In RBUS Sophie said a lot of dancers came from elsewhere - a couple from America, one from Norway and some from other countries - and the standard was very high but it made them up their game. White Lodge was about clean technique and everything just so, but everyone else was doing more turns and bigger jumps so it made them competitive. It was good to realise there was a lot more to work on. It was the same for Aiden though 11 boys from White Lodge got into RBUS so there wasn’t much room for anyone else. They wondered who would come from the Prix de Lausanne and were impressed with one of the dancers who could really jump. In their first year the three or four who weren’t from White Lodge could turn and jump and split legs, but they too had something to learn from the White Lodgers - the English style, port de bras and head placement.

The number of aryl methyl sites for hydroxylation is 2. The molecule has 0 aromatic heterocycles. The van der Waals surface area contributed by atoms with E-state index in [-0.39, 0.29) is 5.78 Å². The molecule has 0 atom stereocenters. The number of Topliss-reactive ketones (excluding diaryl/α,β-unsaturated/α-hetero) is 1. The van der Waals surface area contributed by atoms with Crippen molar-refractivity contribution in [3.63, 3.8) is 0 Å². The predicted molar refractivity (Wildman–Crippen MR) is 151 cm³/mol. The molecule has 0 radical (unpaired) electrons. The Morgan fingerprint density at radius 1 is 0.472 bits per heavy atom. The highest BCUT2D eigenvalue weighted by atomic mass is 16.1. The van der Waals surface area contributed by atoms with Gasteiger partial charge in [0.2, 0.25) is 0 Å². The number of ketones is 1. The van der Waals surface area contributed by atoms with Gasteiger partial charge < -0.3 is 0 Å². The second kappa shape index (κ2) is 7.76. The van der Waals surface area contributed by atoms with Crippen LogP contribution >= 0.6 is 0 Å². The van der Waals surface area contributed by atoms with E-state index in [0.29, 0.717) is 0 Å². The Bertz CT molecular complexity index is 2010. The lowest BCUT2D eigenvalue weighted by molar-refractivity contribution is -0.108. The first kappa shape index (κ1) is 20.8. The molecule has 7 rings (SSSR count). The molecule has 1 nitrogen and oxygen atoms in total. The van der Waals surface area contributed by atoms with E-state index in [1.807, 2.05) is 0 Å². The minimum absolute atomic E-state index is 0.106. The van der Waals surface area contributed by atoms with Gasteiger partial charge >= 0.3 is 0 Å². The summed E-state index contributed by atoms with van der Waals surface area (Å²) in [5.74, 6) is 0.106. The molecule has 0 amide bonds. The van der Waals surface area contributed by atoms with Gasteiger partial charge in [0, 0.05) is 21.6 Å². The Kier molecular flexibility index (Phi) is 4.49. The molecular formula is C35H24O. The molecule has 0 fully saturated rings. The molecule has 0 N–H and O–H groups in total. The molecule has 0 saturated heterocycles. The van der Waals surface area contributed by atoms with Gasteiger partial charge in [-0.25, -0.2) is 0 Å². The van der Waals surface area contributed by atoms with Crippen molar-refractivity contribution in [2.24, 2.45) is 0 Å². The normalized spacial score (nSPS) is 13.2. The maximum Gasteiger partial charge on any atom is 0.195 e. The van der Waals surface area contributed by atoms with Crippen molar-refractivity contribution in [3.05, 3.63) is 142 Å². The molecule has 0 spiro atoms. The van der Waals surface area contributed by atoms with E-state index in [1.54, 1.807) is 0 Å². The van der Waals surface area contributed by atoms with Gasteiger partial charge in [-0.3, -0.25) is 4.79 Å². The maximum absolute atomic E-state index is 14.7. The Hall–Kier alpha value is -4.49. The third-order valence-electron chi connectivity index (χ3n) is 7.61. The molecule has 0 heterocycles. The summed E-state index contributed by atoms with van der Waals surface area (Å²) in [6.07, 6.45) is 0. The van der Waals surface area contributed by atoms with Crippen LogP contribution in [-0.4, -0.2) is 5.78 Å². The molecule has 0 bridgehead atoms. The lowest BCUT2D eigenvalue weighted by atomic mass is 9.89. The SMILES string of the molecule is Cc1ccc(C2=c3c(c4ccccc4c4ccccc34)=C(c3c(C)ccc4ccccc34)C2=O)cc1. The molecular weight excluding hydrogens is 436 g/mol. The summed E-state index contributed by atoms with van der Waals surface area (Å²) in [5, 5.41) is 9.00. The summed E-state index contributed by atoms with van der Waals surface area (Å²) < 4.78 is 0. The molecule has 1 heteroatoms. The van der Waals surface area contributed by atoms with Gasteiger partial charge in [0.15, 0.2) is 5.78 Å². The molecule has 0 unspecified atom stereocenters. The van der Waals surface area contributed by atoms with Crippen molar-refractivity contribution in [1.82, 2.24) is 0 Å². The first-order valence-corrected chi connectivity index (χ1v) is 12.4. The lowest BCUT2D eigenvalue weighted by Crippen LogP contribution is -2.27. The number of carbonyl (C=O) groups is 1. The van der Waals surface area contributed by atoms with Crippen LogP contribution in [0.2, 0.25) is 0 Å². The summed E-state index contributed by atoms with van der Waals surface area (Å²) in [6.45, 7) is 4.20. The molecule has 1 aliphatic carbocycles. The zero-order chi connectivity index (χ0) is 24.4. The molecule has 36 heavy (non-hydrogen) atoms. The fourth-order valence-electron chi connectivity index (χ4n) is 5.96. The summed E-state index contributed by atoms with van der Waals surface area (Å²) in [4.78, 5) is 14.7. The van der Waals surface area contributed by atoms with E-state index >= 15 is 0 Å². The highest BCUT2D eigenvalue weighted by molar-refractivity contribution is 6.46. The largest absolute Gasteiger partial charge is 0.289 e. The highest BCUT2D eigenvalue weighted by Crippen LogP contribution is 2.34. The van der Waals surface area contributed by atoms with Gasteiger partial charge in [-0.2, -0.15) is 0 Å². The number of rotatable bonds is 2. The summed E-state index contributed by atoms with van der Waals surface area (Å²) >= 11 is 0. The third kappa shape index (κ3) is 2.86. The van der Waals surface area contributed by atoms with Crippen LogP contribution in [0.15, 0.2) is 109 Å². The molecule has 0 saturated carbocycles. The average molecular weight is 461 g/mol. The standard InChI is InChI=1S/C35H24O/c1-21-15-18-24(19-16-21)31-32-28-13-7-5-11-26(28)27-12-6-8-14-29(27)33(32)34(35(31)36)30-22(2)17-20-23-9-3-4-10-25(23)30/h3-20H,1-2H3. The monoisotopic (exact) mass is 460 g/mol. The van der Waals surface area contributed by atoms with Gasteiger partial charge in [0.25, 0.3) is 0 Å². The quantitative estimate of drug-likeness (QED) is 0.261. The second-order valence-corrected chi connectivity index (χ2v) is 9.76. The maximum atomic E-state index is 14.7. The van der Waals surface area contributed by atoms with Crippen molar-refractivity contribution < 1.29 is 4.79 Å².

Differences in style of teaching. Paul Lewis was a good transition as he was British and had been through the system. He taught at Central and danced with ENB. He’d also seen the international standard and he pushed them hard which was great. Second year was Rodolfo Castellanos, with a Cuban background, who was very different from anything Aiden had done before, focussing on freedom of movement, natural coordination and added flair. Jay Jolley knew the syllabus but had an American background, the Balanchineisms were new for them like cabriolles at the bar which they’d not done at White Lodge so it was a more international style of teaching. It wasn’t quite so true of the girls’ teachers – Miss Zvelebilova was very Russian so you were told to stand in a certain way, a different port de bras, preparations for pirouettes etc so it was confusing to be told to do it a different way from what they’d been used to. She was very tough but it was good for the students. Sophie was thrown out of her class when she couldn’t turn out any more and was very upset as she was trying her best. The next year they had Miss Young, so they reverted to the same training as White Lodge. Having been told they must stretch, it was back to not stretching so much! Confusing but at the same time it was important to be versatile as the company used many different choreographers with different styles. In their third year they had Petal Miller, more English, similar to Miss Young, but she spoke a lot about confidence and finding your place, not everyone being the same, and preparing for their different futures.